Ingrid: Wonderful.

Elizabeth: At Jackson, the children came in afterwards and talked about the looting in other parts of the town and stuff they had gotten and so forth.

Ingrid: Oh dear, they were among the looters?

Elizabeth: Yeah.

Ingrid: Oh dear. [phone rings] I guess I’ll put this on pause for a second.

So, we’re back. And back to the riots that you were aware of, living here.

Elizabeth: I was aware because of the National Guard being on our corners and also because of some of the children in the schools where I taught.

Ingrid: Yes. And they were proud of having looted?

Elizabeth: No, they just mentioned it. [laughs] It brought it closer to me.

Ingrid: Yes. Probably the things were thrown out, kind of, and they brought them.

Elizabeth: Well, I wasn’t there. But they showed different sweaters and things that they had gotten.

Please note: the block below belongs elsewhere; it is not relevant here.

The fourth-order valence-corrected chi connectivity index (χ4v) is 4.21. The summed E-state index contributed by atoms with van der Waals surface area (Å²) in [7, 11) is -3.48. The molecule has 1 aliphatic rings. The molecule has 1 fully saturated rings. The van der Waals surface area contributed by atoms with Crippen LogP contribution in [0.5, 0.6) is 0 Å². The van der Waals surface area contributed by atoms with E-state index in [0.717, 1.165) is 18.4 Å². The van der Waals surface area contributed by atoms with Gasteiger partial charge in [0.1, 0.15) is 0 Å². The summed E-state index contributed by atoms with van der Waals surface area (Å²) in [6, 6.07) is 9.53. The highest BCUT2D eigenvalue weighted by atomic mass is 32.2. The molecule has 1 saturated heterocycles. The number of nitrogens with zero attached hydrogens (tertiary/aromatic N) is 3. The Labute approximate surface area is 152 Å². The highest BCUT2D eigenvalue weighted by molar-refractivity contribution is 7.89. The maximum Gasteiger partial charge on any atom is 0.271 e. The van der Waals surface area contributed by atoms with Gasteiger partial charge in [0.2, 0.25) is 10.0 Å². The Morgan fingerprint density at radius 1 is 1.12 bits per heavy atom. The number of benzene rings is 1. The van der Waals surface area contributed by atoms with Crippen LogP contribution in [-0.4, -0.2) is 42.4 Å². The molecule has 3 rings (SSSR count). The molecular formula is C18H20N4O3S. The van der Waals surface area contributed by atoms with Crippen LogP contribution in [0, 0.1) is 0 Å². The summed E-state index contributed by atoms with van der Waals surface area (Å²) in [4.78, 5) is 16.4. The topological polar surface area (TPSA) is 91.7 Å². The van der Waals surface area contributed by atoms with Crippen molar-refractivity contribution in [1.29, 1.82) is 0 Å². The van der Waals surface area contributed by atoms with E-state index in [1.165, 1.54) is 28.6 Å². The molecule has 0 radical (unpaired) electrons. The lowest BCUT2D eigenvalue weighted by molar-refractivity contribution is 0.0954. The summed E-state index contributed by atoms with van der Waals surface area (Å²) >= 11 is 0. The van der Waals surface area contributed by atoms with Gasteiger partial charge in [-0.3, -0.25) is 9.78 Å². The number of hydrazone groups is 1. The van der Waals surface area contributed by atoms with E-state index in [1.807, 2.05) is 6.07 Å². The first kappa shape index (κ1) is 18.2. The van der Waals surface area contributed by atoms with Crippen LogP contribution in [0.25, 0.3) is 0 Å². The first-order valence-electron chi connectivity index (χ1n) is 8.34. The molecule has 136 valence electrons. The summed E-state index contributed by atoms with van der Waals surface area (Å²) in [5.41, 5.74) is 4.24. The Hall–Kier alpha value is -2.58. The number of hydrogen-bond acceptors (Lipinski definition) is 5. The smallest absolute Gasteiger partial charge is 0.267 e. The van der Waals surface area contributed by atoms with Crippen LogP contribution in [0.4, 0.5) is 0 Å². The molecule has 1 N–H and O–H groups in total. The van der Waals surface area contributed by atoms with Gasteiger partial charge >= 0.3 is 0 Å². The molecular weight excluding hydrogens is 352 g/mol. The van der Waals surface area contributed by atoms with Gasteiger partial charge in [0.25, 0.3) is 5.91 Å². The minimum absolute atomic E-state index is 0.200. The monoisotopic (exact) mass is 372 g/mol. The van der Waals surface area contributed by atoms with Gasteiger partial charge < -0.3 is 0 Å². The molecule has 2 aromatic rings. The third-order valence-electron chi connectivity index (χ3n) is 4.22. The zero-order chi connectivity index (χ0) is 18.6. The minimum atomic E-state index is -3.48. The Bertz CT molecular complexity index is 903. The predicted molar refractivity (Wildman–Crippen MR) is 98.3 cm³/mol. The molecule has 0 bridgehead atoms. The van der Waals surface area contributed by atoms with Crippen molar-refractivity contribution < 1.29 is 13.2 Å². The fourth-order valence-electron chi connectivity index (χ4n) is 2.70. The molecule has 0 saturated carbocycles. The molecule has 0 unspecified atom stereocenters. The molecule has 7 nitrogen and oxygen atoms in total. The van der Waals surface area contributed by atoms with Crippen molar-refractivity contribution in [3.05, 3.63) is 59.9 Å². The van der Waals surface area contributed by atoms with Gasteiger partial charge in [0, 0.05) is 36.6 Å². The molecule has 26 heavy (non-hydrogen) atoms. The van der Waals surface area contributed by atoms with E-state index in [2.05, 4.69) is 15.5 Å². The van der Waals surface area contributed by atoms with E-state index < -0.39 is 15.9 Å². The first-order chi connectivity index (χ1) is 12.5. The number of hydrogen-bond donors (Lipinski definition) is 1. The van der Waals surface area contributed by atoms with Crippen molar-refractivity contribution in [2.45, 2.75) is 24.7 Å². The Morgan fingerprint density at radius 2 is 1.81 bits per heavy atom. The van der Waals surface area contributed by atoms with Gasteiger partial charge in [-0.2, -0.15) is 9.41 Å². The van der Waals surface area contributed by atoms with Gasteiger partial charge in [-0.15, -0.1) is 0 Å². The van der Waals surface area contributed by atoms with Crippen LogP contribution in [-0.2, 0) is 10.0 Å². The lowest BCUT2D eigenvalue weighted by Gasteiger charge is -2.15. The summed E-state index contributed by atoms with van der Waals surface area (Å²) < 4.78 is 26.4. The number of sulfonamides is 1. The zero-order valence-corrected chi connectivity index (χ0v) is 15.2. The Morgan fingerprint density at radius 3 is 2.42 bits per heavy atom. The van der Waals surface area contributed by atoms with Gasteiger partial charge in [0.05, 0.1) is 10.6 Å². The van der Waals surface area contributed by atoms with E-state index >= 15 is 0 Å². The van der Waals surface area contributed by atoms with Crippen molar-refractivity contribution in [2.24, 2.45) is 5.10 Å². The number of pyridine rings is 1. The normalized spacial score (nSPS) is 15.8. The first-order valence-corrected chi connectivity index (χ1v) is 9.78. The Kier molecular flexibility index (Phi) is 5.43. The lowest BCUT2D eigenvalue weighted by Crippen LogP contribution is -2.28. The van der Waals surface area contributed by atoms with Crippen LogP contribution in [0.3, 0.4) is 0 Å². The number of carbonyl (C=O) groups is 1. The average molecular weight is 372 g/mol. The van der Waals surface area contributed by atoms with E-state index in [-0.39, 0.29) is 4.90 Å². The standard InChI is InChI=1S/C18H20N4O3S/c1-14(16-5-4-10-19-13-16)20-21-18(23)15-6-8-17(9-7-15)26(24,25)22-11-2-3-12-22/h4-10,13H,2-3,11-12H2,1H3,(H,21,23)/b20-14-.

Ingrid: [laughs]

Elizabeth: Anyway, after, I think I said before, after a year of teaching in Georgetown, I was exchanged with a teacher from a black school and she was brought in to a predominantly white residential area.

Ingrid: Hmm, I wonder how that worked out?

Elizabeth: Well, I mean she only lasted two months.

Ingrid: Oh.

Elizabeth: And I lasted for 10 more years.

Ingrid: [laughs]

Elizabeth: I continued going in. And I enjoyed teaching these children very, very much. It was such a big part of my life and it still is.

Ingrid: Yes. I think it’s so, so worthwhile, to know that you have, you know, at least the level.

Elizabeth: I don’t know what has happened to the schools. Well, I do know. The Jackson is now an art gallery. And so is Fillmore. The Corcoran has taken over Fillmore School.

Ingrid: I see.

Elizabeth: So, I think maybe Hyde School drew from all of Georgetown and maybe part of Glover Park also and was able to keep being a neighborhood school maybe.